Following an increase in the reports of drink spiking incidents across the UK, find out what we're doing to help keep you safe in our venues. We've also put together some top tips to make you aware of some preventative steps you can take to reduce the risk of spiking happening to you or your friends.
Following an increase in the reports of drink spiking incidents across the UK, the Students' Union wants to reiterate our zero-tolerance policy approach to the spiking of drinks. We will work closely with the University and Police to push for prosecution with the full force of the law at every available opportunity.
We are taking this matter extremely seriously and are re-launching our Spiked campaign aimed at ending drink spiking on campus. As part of the campaign, we’re taking a number of proactive measures to keep you safe within our venues, and we’ll also be producing educational materials to help you stay safer when drinking.
Our Spiked campaign also acts as a warning to individuals who may think about adding an extra shot or something more malicious to a drink - spiking someone’s drink carries a maximum 10-year prison sentence - while helping to educate our campus community on the proactive steps you can take to look after both yourself and your friends on nights out.
It’s important to note that individuals are never at fault if they have been spiked, but it’s crucial that you’re aware of some preventative steps you can take to reduce the risk, what to do if you suspect an issue has happened, and ultimately how you can look out for yourself and your friends when you’re on a night out. Remember we’re not just talking about our venues here, this goes for anywhere you may be out drinking in the local community – including house parties.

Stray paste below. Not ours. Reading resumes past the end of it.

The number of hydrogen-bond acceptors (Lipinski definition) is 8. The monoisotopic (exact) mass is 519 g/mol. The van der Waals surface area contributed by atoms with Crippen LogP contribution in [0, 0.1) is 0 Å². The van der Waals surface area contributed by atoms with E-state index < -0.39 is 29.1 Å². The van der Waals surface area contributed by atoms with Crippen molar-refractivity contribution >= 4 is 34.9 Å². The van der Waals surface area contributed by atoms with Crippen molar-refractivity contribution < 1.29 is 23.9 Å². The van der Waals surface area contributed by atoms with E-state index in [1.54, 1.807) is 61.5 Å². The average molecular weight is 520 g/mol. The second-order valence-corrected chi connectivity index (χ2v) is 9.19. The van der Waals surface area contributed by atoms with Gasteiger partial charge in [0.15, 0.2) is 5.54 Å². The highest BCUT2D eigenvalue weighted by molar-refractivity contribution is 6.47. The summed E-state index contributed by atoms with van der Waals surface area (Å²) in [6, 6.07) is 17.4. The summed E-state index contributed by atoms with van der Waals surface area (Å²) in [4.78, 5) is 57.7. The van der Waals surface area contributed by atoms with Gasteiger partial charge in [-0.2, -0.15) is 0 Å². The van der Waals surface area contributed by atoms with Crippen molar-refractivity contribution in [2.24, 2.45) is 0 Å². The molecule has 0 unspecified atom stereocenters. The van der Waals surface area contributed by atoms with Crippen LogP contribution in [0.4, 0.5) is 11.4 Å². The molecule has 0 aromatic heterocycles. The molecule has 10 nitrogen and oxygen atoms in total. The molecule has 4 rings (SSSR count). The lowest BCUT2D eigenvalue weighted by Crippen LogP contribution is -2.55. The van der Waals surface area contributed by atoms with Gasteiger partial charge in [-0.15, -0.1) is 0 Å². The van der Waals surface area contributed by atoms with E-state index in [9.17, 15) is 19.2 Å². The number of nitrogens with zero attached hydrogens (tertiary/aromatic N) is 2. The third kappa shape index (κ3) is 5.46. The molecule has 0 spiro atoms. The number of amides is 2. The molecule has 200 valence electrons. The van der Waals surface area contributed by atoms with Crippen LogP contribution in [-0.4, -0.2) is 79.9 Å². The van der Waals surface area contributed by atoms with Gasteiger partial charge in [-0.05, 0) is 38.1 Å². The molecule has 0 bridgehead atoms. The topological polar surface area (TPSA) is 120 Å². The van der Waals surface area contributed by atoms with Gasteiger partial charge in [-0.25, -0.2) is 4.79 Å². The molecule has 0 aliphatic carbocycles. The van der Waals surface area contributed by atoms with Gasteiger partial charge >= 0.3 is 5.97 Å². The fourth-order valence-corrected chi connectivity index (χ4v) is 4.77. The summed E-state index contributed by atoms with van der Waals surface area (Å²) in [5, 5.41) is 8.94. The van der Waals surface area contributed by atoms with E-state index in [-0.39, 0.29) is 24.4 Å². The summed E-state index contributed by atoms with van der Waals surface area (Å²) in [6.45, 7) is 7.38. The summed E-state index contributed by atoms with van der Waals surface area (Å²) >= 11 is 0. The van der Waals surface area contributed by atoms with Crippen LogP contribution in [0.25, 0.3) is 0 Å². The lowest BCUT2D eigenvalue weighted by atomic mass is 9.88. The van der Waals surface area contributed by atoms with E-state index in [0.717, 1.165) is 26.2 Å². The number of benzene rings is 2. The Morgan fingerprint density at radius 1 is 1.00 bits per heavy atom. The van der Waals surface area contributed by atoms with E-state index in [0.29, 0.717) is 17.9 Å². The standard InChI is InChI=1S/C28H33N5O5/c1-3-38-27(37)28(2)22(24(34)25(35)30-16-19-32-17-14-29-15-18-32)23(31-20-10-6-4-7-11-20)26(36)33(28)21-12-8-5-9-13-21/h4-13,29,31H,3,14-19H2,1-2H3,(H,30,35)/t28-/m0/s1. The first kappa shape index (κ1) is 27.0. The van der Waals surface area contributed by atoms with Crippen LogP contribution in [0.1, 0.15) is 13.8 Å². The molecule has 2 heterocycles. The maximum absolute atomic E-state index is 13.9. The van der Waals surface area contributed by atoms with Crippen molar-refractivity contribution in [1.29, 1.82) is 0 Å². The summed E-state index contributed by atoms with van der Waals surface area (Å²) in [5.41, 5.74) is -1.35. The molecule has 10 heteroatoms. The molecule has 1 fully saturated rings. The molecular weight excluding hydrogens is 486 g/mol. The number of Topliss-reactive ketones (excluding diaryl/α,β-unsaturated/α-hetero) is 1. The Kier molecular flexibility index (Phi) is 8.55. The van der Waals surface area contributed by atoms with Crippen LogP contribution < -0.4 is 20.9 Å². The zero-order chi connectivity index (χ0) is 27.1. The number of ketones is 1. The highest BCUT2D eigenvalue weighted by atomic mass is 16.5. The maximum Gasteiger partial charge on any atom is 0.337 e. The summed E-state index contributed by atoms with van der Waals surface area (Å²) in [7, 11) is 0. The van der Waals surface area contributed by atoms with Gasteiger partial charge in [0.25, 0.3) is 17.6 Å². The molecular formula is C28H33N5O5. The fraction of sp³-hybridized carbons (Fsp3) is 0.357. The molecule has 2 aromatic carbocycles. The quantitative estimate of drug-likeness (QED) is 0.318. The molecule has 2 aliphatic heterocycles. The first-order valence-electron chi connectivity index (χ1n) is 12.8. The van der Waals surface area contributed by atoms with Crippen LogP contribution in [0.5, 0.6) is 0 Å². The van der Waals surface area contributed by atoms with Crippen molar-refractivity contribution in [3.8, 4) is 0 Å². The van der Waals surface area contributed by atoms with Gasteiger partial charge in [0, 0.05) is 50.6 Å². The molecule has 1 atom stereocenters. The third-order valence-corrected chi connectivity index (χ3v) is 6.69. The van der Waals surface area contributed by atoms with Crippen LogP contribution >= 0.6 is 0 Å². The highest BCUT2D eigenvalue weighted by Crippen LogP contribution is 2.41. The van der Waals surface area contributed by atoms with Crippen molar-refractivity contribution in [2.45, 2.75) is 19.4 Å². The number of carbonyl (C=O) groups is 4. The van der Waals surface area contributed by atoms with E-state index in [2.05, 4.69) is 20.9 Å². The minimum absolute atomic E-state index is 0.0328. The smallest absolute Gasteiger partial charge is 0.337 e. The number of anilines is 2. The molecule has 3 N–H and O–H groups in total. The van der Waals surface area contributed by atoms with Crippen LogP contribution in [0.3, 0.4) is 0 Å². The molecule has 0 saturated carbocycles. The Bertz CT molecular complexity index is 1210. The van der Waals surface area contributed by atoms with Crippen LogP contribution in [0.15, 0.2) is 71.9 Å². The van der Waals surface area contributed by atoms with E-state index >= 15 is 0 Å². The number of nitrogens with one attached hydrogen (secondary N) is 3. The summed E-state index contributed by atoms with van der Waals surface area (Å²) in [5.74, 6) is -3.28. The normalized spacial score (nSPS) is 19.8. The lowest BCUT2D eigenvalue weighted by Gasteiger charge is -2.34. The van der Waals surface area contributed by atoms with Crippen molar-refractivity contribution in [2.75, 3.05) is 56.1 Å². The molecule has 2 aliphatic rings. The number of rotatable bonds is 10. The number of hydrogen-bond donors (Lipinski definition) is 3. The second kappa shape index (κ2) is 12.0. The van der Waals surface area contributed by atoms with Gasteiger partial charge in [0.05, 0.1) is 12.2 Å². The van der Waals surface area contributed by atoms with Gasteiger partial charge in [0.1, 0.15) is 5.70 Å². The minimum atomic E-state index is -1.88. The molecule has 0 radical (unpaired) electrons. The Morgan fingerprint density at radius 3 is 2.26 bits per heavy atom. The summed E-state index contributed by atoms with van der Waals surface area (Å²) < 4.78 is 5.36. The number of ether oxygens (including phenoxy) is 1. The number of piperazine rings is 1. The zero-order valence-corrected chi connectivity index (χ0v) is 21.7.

Working with our partners, including Surrey Police, we will be concentrating on a number of different initiatives including:
To read more on our initiatives and the additional measures that are being scaled up behind the scenes, visit our Spiked campaign page.
We're aware of the national demands being made by the Girls Night In campaign and are currently reviewing these to understand where we can make additional improvements that will make our venues a safer environment. We're also in touch with the local campaign organisers and will bring you further updates following those discussions.
In the meantime, here are some top tips that you should consider to reduce the risk of spiking happening to you or your friends:
If you order a bottled drink from the bar, you should be offered a free Spikeys to pop into the neck of the bottle. If you're not, please ask your server for one! If you've not got a Spikeys or you're out somewhere and don't have that option, you should make sure to put your thumb over the top of the bottle when you're not drinking. This is especially helpful if you’re on the dance floor or within a busy crowd where people might knock into you. If you have a glass or cup, holding it with your palm over the top instead of against the side of the drink can make it harder for anyone to slip anything in.
Whether you’re going out as a dynamic duo or you’ve got your whole squad with you, make sure you look after each other. It’s better to go to the bar together than alone. This ensures that your friends can be there to make sure you get the necessary help if anything happens. Remember, you can always ask any of our staff team for help if you suspect you have been spiked.